I looked at Alphinaud incredulously. Garuda had been summoned? this was the worst news we could have received at that moment. I could still hear her harsh cackle and the howling gales from my first encounter with her before the Calamity. We had suddenly reached worst case scenario.


"Her appetite for destruction far exceeds that of other primals. Worse, in her present incarnation, our Baldesion colleagues believe she surpasses both Ifrit and Titan in strength."

"Yeah, because Ifrit and Titan were such pushovers," I remarked with a derisive snort.

"Yet therein lies an opportunity. Were we somehow to defeat Garuda, it would serve as a warning to the other beast tribes that even their mightiest gods can be felled." He looked to me, expecting another comment. I frowned but nodded, his idea sounded solid. If it could be done, we could possibly cow the beast men.


"If we are to face our foe, we must first circumvent the tempest that shields her sanctuary," he continued after seeing I had no riposte. "And for that, we need an airship - your airship, Cid."

"I… I have an...airship?" Cid looked up from the contents of the box, a look of surprise on his face.

"Yes, Cid, you do. Your very own airship. It was last seen in the skies over Gridania, not long before the Calamity, so let us begin our search there."


"A-An airship…? My airship…?" Cid's voice seemed to be slowly growing stronger as more memories seemed to return to him. "W-wait..." Cid took his box of belongings and returned to his room. I stepped from foot to foot, processing these turn of events as we waited. Cid returned a moment later wearing his own clothes and tool belt. He looked just as he had when I last saw him, plus the beard of course.

"Come, let us put an end to the Primals!" Alphinaud announced. "Together, we will show the world that the Scions are still a force to be reckoned with!"


"They need my airship… They need… me.."

"I would suggest you begin your search at Fallgourd Float in the Northern Shroud," Father Illiud said. "Perhaps someone at Florentel's Spire had seen it before the Calamity."

I nodded in agreement. The shock of finding Cid right under our noses had passed and I was beginning to grow excited at the prospect of returning to action. My period of grieving needed to be over. Cid barely remembered who he was but tell him owned an airship and give him a set of clothes and he was ready to run headlong into the danger. It's amazing what a simple change of clothes could do for a person…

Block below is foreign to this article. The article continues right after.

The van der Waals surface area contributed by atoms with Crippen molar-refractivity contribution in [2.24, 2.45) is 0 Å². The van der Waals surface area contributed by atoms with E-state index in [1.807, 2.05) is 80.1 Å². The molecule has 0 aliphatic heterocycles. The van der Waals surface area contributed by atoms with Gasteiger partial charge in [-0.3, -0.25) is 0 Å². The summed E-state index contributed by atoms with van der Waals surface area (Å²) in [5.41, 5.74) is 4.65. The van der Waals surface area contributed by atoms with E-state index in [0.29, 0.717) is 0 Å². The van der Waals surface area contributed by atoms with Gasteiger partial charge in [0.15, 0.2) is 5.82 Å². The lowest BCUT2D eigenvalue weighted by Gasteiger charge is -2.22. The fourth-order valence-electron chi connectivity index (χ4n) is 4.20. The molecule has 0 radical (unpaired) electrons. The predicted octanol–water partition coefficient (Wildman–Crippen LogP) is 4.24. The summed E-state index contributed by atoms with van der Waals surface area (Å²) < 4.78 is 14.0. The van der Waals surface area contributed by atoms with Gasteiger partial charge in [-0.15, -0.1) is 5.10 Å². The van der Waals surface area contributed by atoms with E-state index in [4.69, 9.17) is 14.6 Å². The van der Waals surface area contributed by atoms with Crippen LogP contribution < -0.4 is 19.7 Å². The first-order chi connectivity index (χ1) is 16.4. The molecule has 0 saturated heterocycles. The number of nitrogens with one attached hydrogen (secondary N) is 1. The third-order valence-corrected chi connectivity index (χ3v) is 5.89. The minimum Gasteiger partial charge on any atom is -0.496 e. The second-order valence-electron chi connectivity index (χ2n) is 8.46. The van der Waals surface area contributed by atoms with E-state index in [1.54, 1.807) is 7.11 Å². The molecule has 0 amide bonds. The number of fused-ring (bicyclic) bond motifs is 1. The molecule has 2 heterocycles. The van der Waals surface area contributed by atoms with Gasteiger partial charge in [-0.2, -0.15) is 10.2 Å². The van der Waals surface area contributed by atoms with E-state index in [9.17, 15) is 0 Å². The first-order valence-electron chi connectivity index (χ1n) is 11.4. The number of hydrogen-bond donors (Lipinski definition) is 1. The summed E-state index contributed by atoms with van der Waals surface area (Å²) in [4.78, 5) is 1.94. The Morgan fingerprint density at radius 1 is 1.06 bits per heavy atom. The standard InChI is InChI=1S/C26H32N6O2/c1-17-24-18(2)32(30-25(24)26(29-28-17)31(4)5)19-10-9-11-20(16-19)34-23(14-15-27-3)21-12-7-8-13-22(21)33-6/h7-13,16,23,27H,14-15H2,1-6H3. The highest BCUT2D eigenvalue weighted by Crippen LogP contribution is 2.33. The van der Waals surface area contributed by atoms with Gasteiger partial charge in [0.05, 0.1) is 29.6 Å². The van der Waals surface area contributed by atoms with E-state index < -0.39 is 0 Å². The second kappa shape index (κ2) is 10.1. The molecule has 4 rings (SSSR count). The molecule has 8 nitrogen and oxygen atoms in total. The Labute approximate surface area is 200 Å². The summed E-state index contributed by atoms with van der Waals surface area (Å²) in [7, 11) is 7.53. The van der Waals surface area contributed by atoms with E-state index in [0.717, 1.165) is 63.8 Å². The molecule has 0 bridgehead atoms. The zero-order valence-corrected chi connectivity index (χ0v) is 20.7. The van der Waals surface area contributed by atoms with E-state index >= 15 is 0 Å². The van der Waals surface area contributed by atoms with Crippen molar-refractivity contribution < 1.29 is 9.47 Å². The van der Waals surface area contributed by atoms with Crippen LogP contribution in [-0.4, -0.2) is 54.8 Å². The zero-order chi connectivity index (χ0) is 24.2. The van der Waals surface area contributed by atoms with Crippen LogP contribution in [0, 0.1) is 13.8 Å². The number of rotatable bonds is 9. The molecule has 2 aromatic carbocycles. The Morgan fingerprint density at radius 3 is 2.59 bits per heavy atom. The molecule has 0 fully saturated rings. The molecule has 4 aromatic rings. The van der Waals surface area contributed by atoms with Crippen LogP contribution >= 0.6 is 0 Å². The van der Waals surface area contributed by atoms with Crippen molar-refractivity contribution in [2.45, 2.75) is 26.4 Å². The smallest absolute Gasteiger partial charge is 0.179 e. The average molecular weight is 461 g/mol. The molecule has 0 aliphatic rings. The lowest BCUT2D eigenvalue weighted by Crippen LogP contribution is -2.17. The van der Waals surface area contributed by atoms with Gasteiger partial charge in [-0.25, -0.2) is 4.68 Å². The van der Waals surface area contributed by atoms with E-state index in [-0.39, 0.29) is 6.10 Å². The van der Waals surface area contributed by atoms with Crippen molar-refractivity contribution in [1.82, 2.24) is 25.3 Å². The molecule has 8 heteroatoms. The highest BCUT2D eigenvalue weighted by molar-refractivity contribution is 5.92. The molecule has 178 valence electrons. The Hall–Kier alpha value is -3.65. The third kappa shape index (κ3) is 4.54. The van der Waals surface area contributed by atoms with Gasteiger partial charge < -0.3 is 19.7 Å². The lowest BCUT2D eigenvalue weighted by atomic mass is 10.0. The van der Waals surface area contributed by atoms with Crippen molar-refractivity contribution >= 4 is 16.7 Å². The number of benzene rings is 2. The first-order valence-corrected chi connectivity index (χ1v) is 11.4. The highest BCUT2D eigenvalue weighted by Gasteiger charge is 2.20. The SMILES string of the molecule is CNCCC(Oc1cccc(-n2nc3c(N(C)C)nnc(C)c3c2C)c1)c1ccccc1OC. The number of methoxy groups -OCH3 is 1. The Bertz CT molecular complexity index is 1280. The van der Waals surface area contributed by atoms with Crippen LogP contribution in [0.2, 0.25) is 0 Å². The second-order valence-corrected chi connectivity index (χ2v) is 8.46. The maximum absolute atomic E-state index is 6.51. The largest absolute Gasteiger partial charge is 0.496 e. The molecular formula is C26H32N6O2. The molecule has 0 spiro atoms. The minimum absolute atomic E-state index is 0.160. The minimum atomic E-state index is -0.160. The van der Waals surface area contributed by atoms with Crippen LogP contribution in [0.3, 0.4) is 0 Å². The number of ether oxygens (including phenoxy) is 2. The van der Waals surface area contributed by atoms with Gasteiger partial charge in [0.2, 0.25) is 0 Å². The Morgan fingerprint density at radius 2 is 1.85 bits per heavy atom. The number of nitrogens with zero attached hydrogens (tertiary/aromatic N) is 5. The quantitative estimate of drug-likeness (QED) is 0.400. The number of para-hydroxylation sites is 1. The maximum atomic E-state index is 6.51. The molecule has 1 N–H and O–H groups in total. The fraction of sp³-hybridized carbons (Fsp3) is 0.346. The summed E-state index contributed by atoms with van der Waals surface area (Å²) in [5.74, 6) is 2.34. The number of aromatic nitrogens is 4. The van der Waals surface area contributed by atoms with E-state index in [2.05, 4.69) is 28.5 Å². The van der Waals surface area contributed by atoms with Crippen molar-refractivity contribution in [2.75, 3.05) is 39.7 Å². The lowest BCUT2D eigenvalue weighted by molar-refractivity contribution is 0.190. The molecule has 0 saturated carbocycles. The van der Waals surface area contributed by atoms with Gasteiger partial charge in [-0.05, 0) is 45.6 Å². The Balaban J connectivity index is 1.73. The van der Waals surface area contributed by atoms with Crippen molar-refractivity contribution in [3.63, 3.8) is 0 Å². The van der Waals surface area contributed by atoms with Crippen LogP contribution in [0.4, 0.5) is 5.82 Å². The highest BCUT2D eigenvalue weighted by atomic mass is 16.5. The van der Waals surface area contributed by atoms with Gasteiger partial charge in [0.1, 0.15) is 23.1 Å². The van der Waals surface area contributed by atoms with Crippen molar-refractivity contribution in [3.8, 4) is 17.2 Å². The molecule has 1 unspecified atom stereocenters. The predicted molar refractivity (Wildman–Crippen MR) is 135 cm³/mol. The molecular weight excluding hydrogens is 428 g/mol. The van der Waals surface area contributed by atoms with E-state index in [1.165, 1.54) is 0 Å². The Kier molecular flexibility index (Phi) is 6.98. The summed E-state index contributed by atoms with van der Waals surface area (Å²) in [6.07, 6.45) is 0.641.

Time was of the essence so we used the Aetheryte Network in Camp Drybone to teleport to Gridania. I resisted my teleportation ritual of emptying my stomach in the potted shrubbery that adorned Gridania's Aetheryte Plaza and half staggered off to the Carline Canopy and my long time inn-room. It had been some time since I had been there and the room was just the way I had left it. I placed my grimoire and my Soul of the Scholar on the desk in front of the window and turned to the armoire in the corner.

When I returned to Eorzea from my five year sleep my equipment had been in tatters from the Battle of Carteneau. With what little money I had on me I had bought my current attire and what little equipment I owned. But I had been re-enlisted into the Twin Adders and had been on payroll for some time now. My cost of living was covered mostly by the Scions and the money that the Twin Adders gave me had just piled up.

At the time I had it done I had no intention of doing what I was doing then. It must have been something sentimental for days gone, or maybe something inside me still yearned for it that made me foot the repair bill. I slipped into the attire naturally like it was a second skin. I could feel my chest tighten slightly, panic rising inside me. I calmed my nerves by tracing my fingers over the curve of the neck of a rowan harp, strengthened my resolve by plucking the taut string of my bow. I clutched a green crystal, the Soul of the Bard, pressing it to my chest and offering up a silent prayer.


Cid was back, and I was a Bard once more. What can I say? The Warden works in mysterious ways.


I'm back, baby. Does anything else really need said? Expect actual author talk on the next installment.